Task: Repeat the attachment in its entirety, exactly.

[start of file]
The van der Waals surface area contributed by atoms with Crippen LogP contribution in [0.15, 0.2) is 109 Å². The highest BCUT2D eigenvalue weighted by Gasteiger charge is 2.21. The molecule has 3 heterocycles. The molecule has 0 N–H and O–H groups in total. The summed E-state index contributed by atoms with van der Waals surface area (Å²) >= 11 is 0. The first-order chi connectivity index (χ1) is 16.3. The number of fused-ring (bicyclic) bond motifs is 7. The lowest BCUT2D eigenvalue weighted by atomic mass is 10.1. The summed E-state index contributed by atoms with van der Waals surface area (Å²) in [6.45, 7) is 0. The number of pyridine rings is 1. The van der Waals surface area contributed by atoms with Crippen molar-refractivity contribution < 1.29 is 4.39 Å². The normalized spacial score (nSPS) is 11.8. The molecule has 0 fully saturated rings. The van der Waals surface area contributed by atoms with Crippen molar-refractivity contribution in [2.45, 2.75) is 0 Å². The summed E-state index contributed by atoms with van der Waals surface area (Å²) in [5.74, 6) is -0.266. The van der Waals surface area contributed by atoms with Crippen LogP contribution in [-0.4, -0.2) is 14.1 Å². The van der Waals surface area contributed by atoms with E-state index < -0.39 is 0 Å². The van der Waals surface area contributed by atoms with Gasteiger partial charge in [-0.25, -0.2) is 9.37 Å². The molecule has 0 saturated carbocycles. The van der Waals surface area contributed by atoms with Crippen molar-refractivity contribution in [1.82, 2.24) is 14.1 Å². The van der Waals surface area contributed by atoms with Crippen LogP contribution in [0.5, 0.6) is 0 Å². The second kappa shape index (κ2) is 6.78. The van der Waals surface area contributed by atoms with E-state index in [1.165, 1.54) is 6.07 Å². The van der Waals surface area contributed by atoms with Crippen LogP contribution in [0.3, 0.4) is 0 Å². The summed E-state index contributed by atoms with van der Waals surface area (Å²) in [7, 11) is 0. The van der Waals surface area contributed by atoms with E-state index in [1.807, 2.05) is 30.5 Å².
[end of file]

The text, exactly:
The van der Waals surface area contributed by atoms with Crippen LogP contribution in [0.15, 0.2) is 109 Å². The highest BCUT2D eigenvalue weighted by Gasteiger charge is 2.21. The molecule has 3 heterocycles. The molecule has 0 N–H and O–H groups in total. The summed E-state index contributed by atoms with van der Waals surface area (Å²) >= 11 is 0. The first-order chi connectivity index (χ1) is 16.3. The number of fused-ring (bicyclic) bond motifs is 7. The lowest BCUT2D eigenvalue weighted by atomic mass is 10.1. The summed E-state index contributed by atoms with van der Waals surface area (Å²) in [6.45, 7) is 0. The number of pyridine rings is 1. The van der Waals surface area contributed by atoms with Crippen molar-refractivity contribution < 1.29 is 4.39 Å². The normalized spacial score (nSPS) is 11.8. The molecule has 0 fully saturated rings. The van der Waals surface area contributed by atoms with Crippen molar-refractivity contribution in [2.45, 2.75) is 0 Å². The summed E-state index contributed by atoms with van der Waals surface area (Å²) in [5.74, 6) is -0.266. The van der Waals surface area contributed by atoms with Crippen LogP contribution in [-0.4, -0.2) is 14.1 Å². The van der Waals surface area contributed by atoms with E-state index < -0.39 is 0 Å². The van der Waals surface area contributed by atoms with Gasteiger partial charge in [-0.25, -0.2) is 9.37 Å². The molecule has 0 saturated carbocycles. The van der Waals surface area contributed by atoms with Crippen molar-refractivity contribution in [1.82, 2.24) is 14.1 Å². The van der Waals surface area contributed by atoms with Crippen LogP contribution in [0.5, 0.6) is 0 Å². The second kappa shape index (κ2) is 6.78. The van der Waals surface area contributed by atoms with E-state index in [1.165, 1.54) is 6.07 Å². The van der Waals surface area contributed by atoms with Crippen LogP contribution in [0.3, 0.4) is 0 Å². The summed E-state index contributed by atoms with van der Waals surface area (Å²) in [7, 11) is 0. The van der Waals surface area contributed by atoms with E-state index in [1.807, 2.05) is 30.5 Å².